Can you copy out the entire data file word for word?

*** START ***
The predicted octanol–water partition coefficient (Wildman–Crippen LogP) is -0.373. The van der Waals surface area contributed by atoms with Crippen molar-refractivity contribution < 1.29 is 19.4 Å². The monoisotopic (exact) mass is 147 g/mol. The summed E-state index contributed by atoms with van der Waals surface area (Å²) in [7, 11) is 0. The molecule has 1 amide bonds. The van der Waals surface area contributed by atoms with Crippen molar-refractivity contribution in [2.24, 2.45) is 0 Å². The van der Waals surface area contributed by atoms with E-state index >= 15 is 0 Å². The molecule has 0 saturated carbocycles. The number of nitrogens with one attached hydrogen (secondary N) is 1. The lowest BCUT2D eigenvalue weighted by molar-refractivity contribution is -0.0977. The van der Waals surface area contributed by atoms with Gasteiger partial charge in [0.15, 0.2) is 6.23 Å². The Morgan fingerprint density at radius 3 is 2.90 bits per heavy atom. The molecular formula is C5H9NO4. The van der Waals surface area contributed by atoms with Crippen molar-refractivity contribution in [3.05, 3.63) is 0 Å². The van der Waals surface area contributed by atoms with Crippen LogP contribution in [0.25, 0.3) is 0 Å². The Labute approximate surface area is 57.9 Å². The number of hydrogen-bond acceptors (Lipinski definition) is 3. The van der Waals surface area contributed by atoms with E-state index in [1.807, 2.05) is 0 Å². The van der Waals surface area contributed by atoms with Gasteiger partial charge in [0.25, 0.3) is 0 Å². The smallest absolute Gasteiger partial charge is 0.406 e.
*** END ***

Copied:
The predicted octanol–water partition coefficient (Wildman–Crippen LogP) is -0.373. The van der Waals surface area contributed by atoms with Crippen molar-refractivity contribution < 1.29 is 19.4 Å². The monoisotopic (exact) mass is 147 g/mol. The summed E-state index contributed by atoms with van der Waals surface area (Å²) in [7, 11) is 0. The molecule has 1 amide bonds. The van der Waals surface area contributed by atoms with Crippen molar-refractivity contribution in [2.24, 2.45) is 0 Å². The van der Waals surface area contributed by atoms with E-state index >= 15 is 0 Å². The molecule has 0 saturated carbocycles. The number of nitrogens with one attached hydrogen (secondary N) is 1. The lowest BCUT2D eigenvalue weighted by molar-refractivity contribution is -0.0977. The van der Waals surface area contributed by atoms with Gasteiger partial charge in [0.15, 0.2) is 6.23 Å². The Morgan fingerprint density at radius 3 is 2.90 bits per heavy atom. The molecular formula is C5H9NO4. The van der Waals surface area contributed by atoms with Crippen molar-refractivity contribution in [3.05, 3.63) is 0 Å². The van der Waals surface area contributed by atoms with Crippen LogP contribution in [0.25, 0.3) is 0 Å². The Labute approximate surface area is 57.9 Å². The number of hydrogen-bond acceptors (Lipinski definition) is 3. The van der Waals surface area contributed by atoms with E-state index in [1.807, 2.05) is 0 Å². The van der Waals surface area contributed by atoms with Gasteiger partial charge in [0.25, 0.3) is 0 Å². The smallest absolute Gasteiger partial charge is 0.406 e.